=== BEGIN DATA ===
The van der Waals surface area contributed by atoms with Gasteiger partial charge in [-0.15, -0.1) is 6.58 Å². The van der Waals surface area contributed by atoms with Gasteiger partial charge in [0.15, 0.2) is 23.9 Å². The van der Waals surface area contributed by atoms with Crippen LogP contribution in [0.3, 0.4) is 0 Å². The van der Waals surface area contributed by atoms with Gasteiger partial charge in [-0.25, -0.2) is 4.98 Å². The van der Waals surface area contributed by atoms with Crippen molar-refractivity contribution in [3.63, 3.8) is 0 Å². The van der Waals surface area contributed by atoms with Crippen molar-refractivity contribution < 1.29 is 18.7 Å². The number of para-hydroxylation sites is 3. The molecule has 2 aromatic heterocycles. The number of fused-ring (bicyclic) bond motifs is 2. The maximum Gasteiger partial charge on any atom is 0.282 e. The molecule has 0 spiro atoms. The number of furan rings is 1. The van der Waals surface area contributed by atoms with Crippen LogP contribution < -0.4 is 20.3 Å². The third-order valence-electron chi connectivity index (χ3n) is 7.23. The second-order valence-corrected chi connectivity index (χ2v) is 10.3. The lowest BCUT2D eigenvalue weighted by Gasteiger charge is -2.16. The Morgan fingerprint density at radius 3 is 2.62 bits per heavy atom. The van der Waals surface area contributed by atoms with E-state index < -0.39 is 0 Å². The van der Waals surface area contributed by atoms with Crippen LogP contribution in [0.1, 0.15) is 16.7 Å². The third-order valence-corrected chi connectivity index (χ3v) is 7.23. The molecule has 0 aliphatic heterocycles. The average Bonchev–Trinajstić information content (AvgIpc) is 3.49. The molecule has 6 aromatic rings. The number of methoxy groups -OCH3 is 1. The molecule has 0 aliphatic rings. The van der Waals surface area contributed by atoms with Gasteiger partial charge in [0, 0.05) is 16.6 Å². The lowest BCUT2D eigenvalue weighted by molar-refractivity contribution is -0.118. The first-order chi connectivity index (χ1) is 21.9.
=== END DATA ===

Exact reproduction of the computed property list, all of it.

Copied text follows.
The van der Waals surface area contributed by atoms with Gasteiger partial charge in [-0.15, -0.1) is 6.58 Å². The van der Waals surface area contributed by atoms with Gasteiger partial charge in [0.15, 0.2) is 23.9 Å². The van der Waals surface area contributed by atoms with Crippen LogP contribution in [0.3, 0.4) is 0 Å². The van der Waals surface area contributed by atoms with Gasteiger partial charge in [-0.25, -0.2) is 4.98 Å². The van der Waals surface area contributed by atoms with Crippen molar-refractivity contribution in [3.63, 3.8) is 0 Å². The van der Waals surface area contributed by atoms with Crippen molar-refractivity contribution < 1.29 is 18.7 Å². The number of para-hydroxylation sites is 3. The molecule has 2 aromatic heterocycles. The number of fused-ring (bicyclic) bond motifs is 2. The maximum Gasteiger partial charge on any atom is 0.282 e. The molecule has 0 spiro atoms. The number of furan rings is 1. The van der Waals surface area contributed by atoms with Crippen LogP contribution < -0.4 is 20.3 Å². The third-order valence-electron chi connectivity index (χ3n) is 7.23. The second-order valence-corrected chi connectivity index (χ2v) is 10.3. The lowest BCUT2D eigenvalue weighted by Gasteiger charge is -2.16. The Morgan fingerprint density at radius 3 is 2.62 bits per heavy atom. The van der Waals surface area contributed by atoms with E-state index < -0.39 is 0 Å². The van der Waals surface area contributed by atoms with Crippen LogP contribution in [0.1, 0.15) is 16.7 Å². The third-order valence-corrected chi connectivity index (χ3v) is 7.23. The molecule has 0 aliphatic heterocycles. The average Bonchev–Trinajstić information content (AvgIpc) is 3.49. The molecule has 6 aromatic rings. The number of methoxy groups -OCH3 is 1. The molecule has 0 aliphatic rings. The van der Waals surface area contributed by atoms with Gasteiger partial charge in [0, 0.05) is 16.6 Å². The lowest BCUT2D eigenvalue weighted by molar-refractivity contribution is -0.118. The first-order chi connectivity index (χ1) is 21.9.